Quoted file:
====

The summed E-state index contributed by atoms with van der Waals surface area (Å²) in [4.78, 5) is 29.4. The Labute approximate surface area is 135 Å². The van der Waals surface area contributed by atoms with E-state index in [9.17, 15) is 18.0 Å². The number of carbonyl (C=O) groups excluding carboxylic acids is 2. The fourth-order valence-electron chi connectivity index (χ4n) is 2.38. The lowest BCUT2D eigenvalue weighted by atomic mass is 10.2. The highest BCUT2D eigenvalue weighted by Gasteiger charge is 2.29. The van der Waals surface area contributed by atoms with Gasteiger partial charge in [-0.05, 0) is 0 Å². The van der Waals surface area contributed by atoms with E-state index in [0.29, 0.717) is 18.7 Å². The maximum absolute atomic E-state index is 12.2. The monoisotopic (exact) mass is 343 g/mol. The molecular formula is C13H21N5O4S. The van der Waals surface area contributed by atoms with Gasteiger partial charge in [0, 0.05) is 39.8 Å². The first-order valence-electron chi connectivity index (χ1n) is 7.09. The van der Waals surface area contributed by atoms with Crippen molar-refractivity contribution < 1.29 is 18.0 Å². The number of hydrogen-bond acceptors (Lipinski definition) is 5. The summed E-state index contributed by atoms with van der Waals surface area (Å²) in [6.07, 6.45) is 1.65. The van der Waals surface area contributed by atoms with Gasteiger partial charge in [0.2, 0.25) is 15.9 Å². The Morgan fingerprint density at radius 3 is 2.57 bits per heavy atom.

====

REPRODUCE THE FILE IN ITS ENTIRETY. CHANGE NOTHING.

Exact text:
The summed E-state index contributed by atoms with van der Waals surface area (Å²) in [4.78, 5) is 29.4. The Labute approximate surface area is 135 Å². The van der Waals surface area contributed by atoms with E-state index in [9.17, 15) is 18.0 Å². The number of carbonyl (C=O) groups excluding carboxylic acids is 2. The fourth-order valence-electron chi connectivity index (χ4n) is 2.38. The lowest BCUT2D eigenvalue weighted by atomic mass is 10.2. The highest BCUT2D eigenvalue weighted by Gasteiger charge is 2.29. The van der Waals surface area contributed by atoms with Gasteiger partial charge in [-0.05, 0) is 0 Å². The van der Waals surface area contributed by atoms with E-state index in [0.29, 0.717) is 18.7 Å². The maximum absolute atomic E-state index is 12.2. The monoisotopic (exact) mass is 343 g/mol. The molecular formula is C13H21N5O4S. The van der Waals surface area contributed by atoms with Gasteiger partial charge in [0, 0.05) is 39.8 Å². The first-order valence-electron chi connectivity index (χ1n) is 7.09. The van der Waals surface area contributed by atoms with Crippen molar-refractivity contribution < 1.29 is 18.0 Å². The number of hydrogen-bond acceptors (Lipinski definition) is 5. The summed E-state index contributed by atoms with van der Waals surface area (Å²) in [6.07, 6.45) is 1.65. The van der Waals surface area contributed by atoms with Gasteiger partial charge in [0.2, 0.25) is 15.9 Å². The Morgan fingerprint density at radius 3 is 2.57 bits per heavy atom.